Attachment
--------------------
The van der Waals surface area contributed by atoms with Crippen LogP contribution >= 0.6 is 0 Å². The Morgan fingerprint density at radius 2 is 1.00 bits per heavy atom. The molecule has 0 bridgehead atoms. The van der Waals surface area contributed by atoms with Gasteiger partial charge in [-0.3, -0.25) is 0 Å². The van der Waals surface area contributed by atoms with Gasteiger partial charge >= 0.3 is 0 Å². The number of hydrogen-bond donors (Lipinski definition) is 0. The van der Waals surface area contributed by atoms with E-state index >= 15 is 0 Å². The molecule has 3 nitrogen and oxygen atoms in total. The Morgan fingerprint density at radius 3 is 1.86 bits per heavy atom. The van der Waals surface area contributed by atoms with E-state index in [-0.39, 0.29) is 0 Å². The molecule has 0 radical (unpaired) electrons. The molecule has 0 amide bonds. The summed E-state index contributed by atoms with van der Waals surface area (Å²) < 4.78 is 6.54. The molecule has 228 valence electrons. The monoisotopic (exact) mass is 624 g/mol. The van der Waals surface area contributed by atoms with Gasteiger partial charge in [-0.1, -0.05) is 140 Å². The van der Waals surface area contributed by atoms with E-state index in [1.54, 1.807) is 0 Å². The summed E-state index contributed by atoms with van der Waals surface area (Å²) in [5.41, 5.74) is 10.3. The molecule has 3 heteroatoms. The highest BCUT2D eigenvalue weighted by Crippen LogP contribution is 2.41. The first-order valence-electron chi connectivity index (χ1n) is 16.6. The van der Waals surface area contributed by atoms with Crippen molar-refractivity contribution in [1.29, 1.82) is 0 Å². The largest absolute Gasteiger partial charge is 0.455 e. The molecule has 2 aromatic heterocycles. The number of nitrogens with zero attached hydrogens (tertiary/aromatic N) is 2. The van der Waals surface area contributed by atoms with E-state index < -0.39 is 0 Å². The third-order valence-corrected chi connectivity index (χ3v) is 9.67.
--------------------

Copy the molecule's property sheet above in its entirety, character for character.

The van der Waals surface area contributed by atoms with Crippen LogP contribution >= 0.6 is 0 Å². The Morgan fingerprint density at radius 2 is 1.00 bits per heavy atom. The molecule has 0 bridgehead atoms. The van der Waals surface area contributed by atoms with Gasteiger partial charge in [-0.3, -0.25) is 0 Å². The van der Waals surface area contributed by atoms with Gasteiger partial charge >= 0.3 is 0 Å². The number of hydrogen-bond donors (Lipinski definition) is 0. The van der Waals surface area contributed by atoms with E-state index >= 15 is 0 Å². The molecule has 3 nitrogen and oxygen atoms in total. The Morgan fingerprint density at radius 3 is 1.86 bits per heavy atom. The van der Waals surface area contributed by atoms with E-state index in [-0.39, 0.29) is 0 Å². The molecule has 0 radical (unpaired) electrons. The molecule has 0 amide bonds. The summed E-state index contributed by atoms with van der Waals surface area (Å²) < 4.78 is 6.54. The molecule has 228 valence electrons. The monoisotopic (exact) mass is 624 g/mol. The van der Waals surface area contributed by atoms with Gasteiger partial charge in [-0.1, -0.05) is 140 Å². The van der Waals surface area contributed by atoms with E-state index in [1.54, 1.807) is 0 Å². The summed E-state index contributed by atoms with van der Waals surface area (Å²) in [5.41, 5.74) is 10.3. The molecule has 3 heteroatoms. The highest BCUT2D eigenvalue weighted by Crippen LogP contribution is 2.41. The first-order valence-electron chi connectivity index (χ1n) is 16.6. The van der Waals surface area contributed by atoms with Crippen molar-refractivity contribution in [1.29, 1.82) is 0 Å². The largest absolute Gasteiger partial charge is 0.455 e. The molecule has 2 aromatic heterocycles. The number of nitrogens with zero attached hydrogens (tertiary/aromatic N) is 2. The van der Waals surface area contributed by atoms with E-state index < -0.39 is 0 Å². The third-order valence-corrected chi connectivity index (χ3v) is 9.67.